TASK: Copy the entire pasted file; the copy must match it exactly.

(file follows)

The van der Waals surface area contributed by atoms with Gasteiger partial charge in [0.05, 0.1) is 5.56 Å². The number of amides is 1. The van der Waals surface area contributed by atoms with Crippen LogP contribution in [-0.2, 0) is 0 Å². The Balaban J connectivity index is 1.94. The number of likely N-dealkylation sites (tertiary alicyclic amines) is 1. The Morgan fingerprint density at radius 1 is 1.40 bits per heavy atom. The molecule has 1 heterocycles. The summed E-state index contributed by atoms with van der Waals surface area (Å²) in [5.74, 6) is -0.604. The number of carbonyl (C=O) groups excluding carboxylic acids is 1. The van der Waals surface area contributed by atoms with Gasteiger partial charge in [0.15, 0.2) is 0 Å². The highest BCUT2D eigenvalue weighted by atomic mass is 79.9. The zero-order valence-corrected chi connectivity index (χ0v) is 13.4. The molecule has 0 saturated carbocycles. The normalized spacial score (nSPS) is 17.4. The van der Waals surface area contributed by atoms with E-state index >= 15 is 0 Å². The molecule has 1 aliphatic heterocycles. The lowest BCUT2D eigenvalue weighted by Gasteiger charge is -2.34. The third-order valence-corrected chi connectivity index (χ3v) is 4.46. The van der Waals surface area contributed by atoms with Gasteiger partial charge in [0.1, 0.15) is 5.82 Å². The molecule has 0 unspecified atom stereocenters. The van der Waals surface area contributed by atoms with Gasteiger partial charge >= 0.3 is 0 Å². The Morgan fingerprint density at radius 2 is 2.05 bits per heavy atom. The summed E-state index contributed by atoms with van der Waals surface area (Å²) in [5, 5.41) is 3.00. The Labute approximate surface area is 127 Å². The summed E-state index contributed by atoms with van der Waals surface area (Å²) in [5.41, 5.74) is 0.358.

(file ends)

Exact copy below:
The van der Waals surface area contributed by atoms with Gasteiger partial charge in [0.05, 0.1) is 5.56 Å². The number of amides is 1. The van der Waals surface area contributed by atoms with Crippen LogP contribution in [-0.2, 0) is 0 Å². The Balaban J connectivity index is 1.94. The number of likely N-dealkylation sites (tertiary alicyclic amines) is 1. The Morgan fingerprint density at radius 1 is 1.40 bits per heavy atom. The molecule has 1 heterocycles. The summed E-state index contributed by atoms with van der Waals surface area (Å²) in [5.74, 6) is -0.604. The number of carbonyl (C=O) groups excluding carboxylic acids is 1. The van der Waals surface area contributed by atoms with Gasteiger partial charge in [0.15, 0.2) is 0 Å². The highest BCUT2D eigenvalue weighted by atomic mass is 79.9. The zero-order valence-corrected chi connectivity index (χ0v) is 13.4. The molecule has 0 saturated carbocycles. The normalized spacial score (nSPS) is 17.4. The van der Waals surface area contributed by atoms with E-state index >= 15 is 0 Å². The molecule has 1 aliphatic heterocycles. The lowest BCUT2D eigenvalue weighted by Gasteiger charge is -2.34. The third-order valence-corrected chi connectivity index (χ3v) is 4.46. The van der Waals surface area contributed by atoms with Gasteiger partial charge in [0.1, 0.15) is 5.82 Å². The molecule has 0 unspecified atom stereocenters. The van der Waals surface area contributed by atoms with Gasteiger partial charge >= 0.3 is 0 Å². The Morgan fingerprint density at radius 2 is 2.05 bits per heavy atom. The summed E-state index contributed by atoms with van der Waals surface area (Å²) in [5, 5.41) is 3.00. The Labute approximate surface area is 127 Å². The summed E-state index contributed by atoms with van der Waals surface area (Å²) in [5.41, 5.74) is 0.358.